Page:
1/ Virginia Thomas – the conservative activist and wife of Supreme Court Justice Clarence Thomas – told the Jan. 6 committee she saw no reason testify. In an eight-page letter to the committee, her attorney said he wants “a better justification for why Mrs. Thomas’s testimony is relevant” before she’ll comply with the request to talk about her role in seeking to reverse Trump’s 2020 election loss. “Mrs. Thomas is eager to clear her name and is willing to appear before the Committee to do so,” her lawyer, Mark Paoletta, wrote. “However, […] I am asking the Committee to provide a better justification for why Mrs. Thomas’s testimony is relevant to the Committee’s legislative purpose.” Paoletta noted that it’s “been a particularly stressful time” amid the Supreme Court rulings to eliminate the constitutional right to an abortion and expand gun rights. Thomas exchanged text messages with Mark Meadows, the White House chief of staff at the time, urging him to challenge Biden’s victory. The committee also obtained emails between Thomas and John Eastman, the lawyer who promoted the legal strategy that Pence could block or delay the Electoral College certification on Jan. 6, 2021. (Daily Caller / New York Times / NBC News / Politico / Washington Post)
- John Eastman dropped his lawsuit that tried to block the Jan. 6 committee from getting his call logs after the committee made clear “that they were not seeking the content” of Eastman’s communications – only the call logs from his carrier, Verizon. (NBC News)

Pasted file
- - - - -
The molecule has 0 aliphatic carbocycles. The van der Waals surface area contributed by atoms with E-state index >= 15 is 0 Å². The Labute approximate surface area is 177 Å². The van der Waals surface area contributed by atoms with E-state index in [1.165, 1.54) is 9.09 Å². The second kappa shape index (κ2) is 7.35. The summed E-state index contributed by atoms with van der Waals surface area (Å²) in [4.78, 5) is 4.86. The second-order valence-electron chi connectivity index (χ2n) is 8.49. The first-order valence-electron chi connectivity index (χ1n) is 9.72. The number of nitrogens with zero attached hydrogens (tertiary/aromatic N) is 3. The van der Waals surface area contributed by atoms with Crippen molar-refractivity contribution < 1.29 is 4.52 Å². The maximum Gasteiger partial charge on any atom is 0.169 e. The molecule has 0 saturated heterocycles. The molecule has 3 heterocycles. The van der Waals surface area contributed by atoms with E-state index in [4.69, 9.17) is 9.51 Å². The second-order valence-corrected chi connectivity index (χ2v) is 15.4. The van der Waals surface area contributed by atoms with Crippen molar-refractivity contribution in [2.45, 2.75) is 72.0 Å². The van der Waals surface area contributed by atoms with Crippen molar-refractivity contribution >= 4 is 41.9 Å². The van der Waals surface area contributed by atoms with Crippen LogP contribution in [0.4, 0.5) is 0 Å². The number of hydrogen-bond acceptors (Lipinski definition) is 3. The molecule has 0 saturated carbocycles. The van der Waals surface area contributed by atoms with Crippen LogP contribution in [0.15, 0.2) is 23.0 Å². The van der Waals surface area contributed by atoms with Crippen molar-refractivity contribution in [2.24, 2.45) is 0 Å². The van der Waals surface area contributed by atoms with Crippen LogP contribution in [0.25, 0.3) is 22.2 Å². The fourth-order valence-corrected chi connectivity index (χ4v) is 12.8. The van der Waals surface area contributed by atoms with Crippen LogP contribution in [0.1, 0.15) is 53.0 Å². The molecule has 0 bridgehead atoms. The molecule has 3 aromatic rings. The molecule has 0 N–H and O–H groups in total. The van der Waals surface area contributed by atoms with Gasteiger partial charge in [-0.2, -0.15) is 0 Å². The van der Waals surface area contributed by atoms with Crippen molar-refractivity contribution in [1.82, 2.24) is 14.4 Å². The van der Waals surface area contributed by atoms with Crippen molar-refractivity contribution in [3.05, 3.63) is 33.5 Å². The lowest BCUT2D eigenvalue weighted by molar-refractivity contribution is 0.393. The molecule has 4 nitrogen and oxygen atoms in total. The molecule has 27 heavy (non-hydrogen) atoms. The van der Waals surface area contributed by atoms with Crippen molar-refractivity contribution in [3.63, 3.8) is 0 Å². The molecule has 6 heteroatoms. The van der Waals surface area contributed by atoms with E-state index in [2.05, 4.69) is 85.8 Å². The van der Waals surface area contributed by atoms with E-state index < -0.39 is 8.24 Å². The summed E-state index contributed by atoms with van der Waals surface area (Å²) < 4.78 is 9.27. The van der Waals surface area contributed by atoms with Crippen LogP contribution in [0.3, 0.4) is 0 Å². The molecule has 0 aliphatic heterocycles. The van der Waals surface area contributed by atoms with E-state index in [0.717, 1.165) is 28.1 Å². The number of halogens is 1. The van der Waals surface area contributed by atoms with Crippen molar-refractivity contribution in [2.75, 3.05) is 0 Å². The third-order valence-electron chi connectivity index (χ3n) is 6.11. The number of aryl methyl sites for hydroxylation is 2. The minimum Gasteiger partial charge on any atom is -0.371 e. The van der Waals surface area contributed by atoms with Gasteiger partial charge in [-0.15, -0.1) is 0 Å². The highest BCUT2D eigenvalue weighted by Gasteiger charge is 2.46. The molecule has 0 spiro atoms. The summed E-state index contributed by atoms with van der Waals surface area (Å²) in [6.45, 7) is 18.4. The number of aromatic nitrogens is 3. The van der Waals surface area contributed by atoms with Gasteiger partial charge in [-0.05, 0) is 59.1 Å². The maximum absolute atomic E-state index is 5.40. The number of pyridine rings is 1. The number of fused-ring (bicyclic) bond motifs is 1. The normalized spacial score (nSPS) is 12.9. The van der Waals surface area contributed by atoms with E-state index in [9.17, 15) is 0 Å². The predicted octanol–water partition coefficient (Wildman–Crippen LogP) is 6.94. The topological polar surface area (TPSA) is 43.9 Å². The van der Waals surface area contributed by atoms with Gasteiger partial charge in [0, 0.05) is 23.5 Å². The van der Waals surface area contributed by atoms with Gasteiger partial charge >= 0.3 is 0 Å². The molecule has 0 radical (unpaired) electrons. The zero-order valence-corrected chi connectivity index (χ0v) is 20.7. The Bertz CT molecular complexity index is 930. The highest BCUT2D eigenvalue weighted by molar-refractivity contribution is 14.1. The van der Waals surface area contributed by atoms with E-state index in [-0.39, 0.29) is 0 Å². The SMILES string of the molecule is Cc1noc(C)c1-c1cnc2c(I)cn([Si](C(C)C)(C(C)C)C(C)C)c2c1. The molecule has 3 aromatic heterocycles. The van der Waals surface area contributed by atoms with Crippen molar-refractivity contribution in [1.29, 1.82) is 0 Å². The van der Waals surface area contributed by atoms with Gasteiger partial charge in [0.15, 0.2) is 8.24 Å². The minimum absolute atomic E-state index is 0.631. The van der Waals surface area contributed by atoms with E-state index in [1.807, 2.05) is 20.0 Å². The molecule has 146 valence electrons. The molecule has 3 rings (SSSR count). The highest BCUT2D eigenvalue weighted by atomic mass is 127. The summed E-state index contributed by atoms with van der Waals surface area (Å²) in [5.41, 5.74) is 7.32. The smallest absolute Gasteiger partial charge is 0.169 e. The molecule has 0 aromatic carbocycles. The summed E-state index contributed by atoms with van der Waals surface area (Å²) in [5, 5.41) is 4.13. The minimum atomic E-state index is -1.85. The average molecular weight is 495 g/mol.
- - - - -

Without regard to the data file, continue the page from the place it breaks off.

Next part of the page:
2/ Harris called for abortion-rights supporters “to stand together” and “win the midterms,” but declined to support the idea of term limits for Supreme Court justices. “We cannot underestimate the significance of the upcoming elections and the need for all people who care about this issue to understand that we have to have a pro-choice Congress” to pass a law codifying abortion rights, Harris said, mentioning Senate races in Georgia, North Carolina, and Colorado. Republicans, however, are expected to take control of the House, and possibly the Senate, in the 2022 midterms. Nancy Pelosi, meanwhile, met with Pope Francis and received Communion despite the church’s strong opposition to abortion. (NPR / Associated Press)
3/ Consumer spending was weaker in early 2022 than previously reported, suggesting that the economy is on weaker footing than previously thought. According to new Commerce Department data, spending, adjusted for inflation, increased 0.5% in the first three months of the year – down from the government’s earlier estimate of 0.8% growth. In the final quarter of 2021, spending grew 0.6%. Federal Reserve Chairman Jerome Powell, meanwhile, said he was more concerned about stamping out high inflation than about the possibility of raising interest rates too high and pushing the economy into a recession. “There’s no guarantee” the Fed can bring down inflation without causing a recession, Powell said, adding that “the process is highly likely to involve some pain.” (New York Times / Bloomberg / Wall Street Journal / NBC News)
4/ Justice Stephen Breyer will retire from the Supreme Court tomorrow, ending a nearly three-decade tenure and clearing the way for Judge Ketanji Brown Jackson to be sworn in. Jackson – the court’s first Black female justice – will be sworn in immediately after Breyer’s official retirement. (Politico / Washington Post)
poll/ 85% of Americans say the country is on the wrong track, and 79% describe the economy as poor. 39% of Americans approve of the job Biden is doing as president, while 60% disapprove. (Associated Press)
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